The move to ever decreasing emissions is a trend with an unarguable logic. But there does seem to be a modicum of resistance to its effect on a vehicle’s performance.
Being at the pinnacle for outright speed, acceleration and dynamic handling is a target that engineers still want to aim for, and shows that we still want to push the boundaries of what is possible.
So while there are a huge number of development programmes bringing the most efficient vehicles to market, there appear to be a fair number that are better mixing the drive for lower emissions with passion. And that’s got to be a good thing.
Passion is what helps the industry to innovate. If the only target is to drive ourselves closer to 0g/km CO2 from a vehicle's tailpipe, then that passion will disappear, or at least be stifled.
And while there are ludicrous programmes that define being the fastest as needing 16 cylinders, huge displacements and any number of turbochargers, theirs isn’t the only way.
There is still a place for smaller series production vehicles that use naturally aspirated gasoline engines in a V-formation, but mix them with other technologies to bring a smile to the driver’s face when they bury the throttle.
Port- and direct-injection, as well as cylinder deactivation, means that you can increase thermal efficiency across the engine map, so when you’re driving across town you aren’t using excessive amounts of fuel, but when conditions allow you can still enjoy a vehicle’s performance. And it’s a sign that engineers are starting to find the middle ground between conflicting targets. Perhaps the surest sign that this is happening is the number of high-performance projects that are now using electrification to bring both ever higher top speeds and faster acceleration times, with lower carbon emissions.
When the Toyota Prius was launched in the 1990s, it was maligned, for numerous reasons. But the hybrid technology that has evolved from that vehicle is now being used to make rear wheels spin and smoke.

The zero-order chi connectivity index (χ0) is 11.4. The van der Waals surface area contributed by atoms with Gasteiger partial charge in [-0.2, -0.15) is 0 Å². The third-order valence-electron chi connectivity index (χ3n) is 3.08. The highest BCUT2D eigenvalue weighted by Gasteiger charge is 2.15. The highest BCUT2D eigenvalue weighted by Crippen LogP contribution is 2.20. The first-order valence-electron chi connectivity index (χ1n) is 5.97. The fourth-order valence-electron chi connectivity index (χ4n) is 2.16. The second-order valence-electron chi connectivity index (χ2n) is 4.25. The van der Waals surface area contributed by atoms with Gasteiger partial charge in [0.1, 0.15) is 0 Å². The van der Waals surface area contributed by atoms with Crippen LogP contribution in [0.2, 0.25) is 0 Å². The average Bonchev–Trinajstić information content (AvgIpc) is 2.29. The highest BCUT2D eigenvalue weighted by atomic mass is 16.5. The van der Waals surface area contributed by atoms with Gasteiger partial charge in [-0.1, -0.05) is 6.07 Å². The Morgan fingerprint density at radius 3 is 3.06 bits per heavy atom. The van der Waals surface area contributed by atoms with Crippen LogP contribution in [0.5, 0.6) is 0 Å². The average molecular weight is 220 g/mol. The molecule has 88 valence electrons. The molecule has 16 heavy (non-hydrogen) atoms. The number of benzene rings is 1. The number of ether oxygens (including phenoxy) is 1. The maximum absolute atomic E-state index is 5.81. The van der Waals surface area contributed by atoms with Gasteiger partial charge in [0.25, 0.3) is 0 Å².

Of course, the combustion engine is no longer a four-cylinder unit. But mating a V6 gasoline engine with an electric motor and lithium-ion battery pack has allowed engineers to achieve targets that have been dreamt up by a legislative body and also from within the company.
And as electrification technologies mature, it won’t only be full hybrid systems that will be used. I’ve spoken to several engineers recently who think that 48V architectures will have a huge impact on the industry.
Turbocharging has been used in numerous engines to boost performance, but there is still the criticism of lag at lower speeds making the engines less enjoyable to use, and an electric booster that is based on a 48V system could eradicate this drawback.
It was, perhaps, two years ago that I drove a research vehicle that housed the technology in a diesel engine. When it was put in a straight drag race against a twin-charged V8 gasoline-engined car, the electric booster helped the vehicle to
That technology is now going to be used in series production in a high-performance SUV, but will soon find its way into any number of vehicles.
I’m not naïve enough to think that engineers can ignore efficiency targets. But it’s reassuring to know that the passion for performance is still present in the industry, and that the technologies that are helping to reduce emissions are helping to keep engineers passionate, too.